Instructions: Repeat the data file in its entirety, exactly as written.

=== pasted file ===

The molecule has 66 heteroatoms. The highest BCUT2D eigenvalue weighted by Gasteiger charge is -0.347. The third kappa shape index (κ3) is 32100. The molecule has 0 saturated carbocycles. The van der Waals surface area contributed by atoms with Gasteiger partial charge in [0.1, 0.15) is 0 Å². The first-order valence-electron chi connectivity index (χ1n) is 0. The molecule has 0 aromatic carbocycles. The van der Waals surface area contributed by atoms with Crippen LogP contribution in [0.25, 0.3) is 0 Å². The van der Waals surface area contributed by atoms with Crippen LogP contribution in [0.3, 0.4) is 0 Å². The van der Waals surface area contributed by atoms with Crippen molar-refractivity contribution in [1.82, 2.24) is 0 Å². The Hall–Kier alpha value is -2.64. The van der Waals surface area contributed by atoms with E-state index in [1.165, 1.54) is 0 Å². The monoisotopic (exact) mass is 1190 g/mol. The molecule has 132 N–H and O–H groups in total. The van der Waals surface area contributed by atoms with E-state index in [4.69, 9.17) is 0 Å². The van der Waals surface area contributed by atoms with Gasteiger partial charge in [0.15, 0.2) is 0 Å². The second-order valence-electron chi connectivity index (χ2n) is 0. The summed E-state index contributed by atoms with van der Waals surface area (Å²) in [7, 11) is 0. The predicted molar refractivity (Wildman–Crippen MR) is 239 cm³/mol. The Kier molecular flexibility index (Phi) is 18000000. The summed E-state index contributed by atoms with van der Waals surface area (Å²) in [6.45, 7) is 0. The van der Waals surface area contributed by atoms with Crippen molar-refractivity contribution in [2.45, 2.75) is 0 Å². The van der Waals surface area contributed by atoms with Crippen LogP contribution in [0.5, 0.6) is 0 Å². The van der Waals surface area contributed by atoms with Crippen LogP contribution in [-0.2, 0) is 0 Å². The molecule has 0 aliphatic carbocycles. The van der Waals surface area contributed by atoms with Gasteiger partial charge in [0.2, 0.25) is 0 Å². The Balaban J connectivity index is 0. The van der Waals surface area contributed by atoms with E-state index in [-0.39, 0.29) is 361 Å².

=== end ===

The molecule has 66 heteroatoms. The highest BCUT2D eigenvalue weighted by Gasteiger charge is -0.347. The third kappa shape index (κ3) is 32100. The molecule has 0 saturated carbocycles. The van der Waals surface area contributed by atoms with Gasteiger partial charge in [0.1, 0.15) is 0 Å². The first-order valence-electron chi connectivity index (χ1n) is 0. The molecule has 0 aromatic carbocycles. The van der Waals surface area contributed by atoms with Crippen LogP contribution in [0.25, 0.3) is 0 Å². The van der Waals surface area contributed by atoms with Crippen LogP contribution in [0.3, 0.4) is 0 Å². The van der Waals surface area contributed by atoms with Crippen molar-refractivity contribution in [1.82, 2.24) is 0 Å². The Hall–Kier alpha value is -2.64. The van der Waals surface area contributed by atoms with E-state index in [1.165, 1.54) is 0 Å². The monoisotopic (exact) mass is 1190 g/mol. The molecule has 132 N–H and O–H groups in total. The van der Waals surface area contributed by atoms with E-state index in [4.69, 9.17) is 0 Å². The van der Waals surface area contributed by atoms with Gasteiger partial charge in [0.15, 0.2) is 0 Å². The second-order valence-electron chi connectivity index (χ2n) is 0. The summed E-state index contributed by atoms with van der Waals surface area (Å²) in [7, 11) is 0. The predicted molar refractivity (Wildman–Crippen MR) is 239 cm³/mol. The Kier molecular flexibility index (Phi) is 18000000. The summed E-state index contributed by atoms with van der Waals surface area (Å²) in [6.45, 7) is 0. The van der Waals surface area contributed by atoms with Crippen molar-refractivity contribution in [2.45, 2.75) is 0 Å². The van der Waals surface area contributed by atoms with Crippen LogP contribution in [0.5, 0.6) is 0 Å². The van der Waals surface area contributed by atoms with Crippen LogP contribution in [-0.2, 0) is 0 Å². The molecule has 0 aliphatic carbocycles. The van der Waals surface area contributed by atoms with Gasteiger partial charge in [0.2, 0.25) is 0 Å². The Balaban J connectivity index is 0. The van der Waals surface area contributed by atoms with E-state index in [-0.39, 0.29) is 361 Å².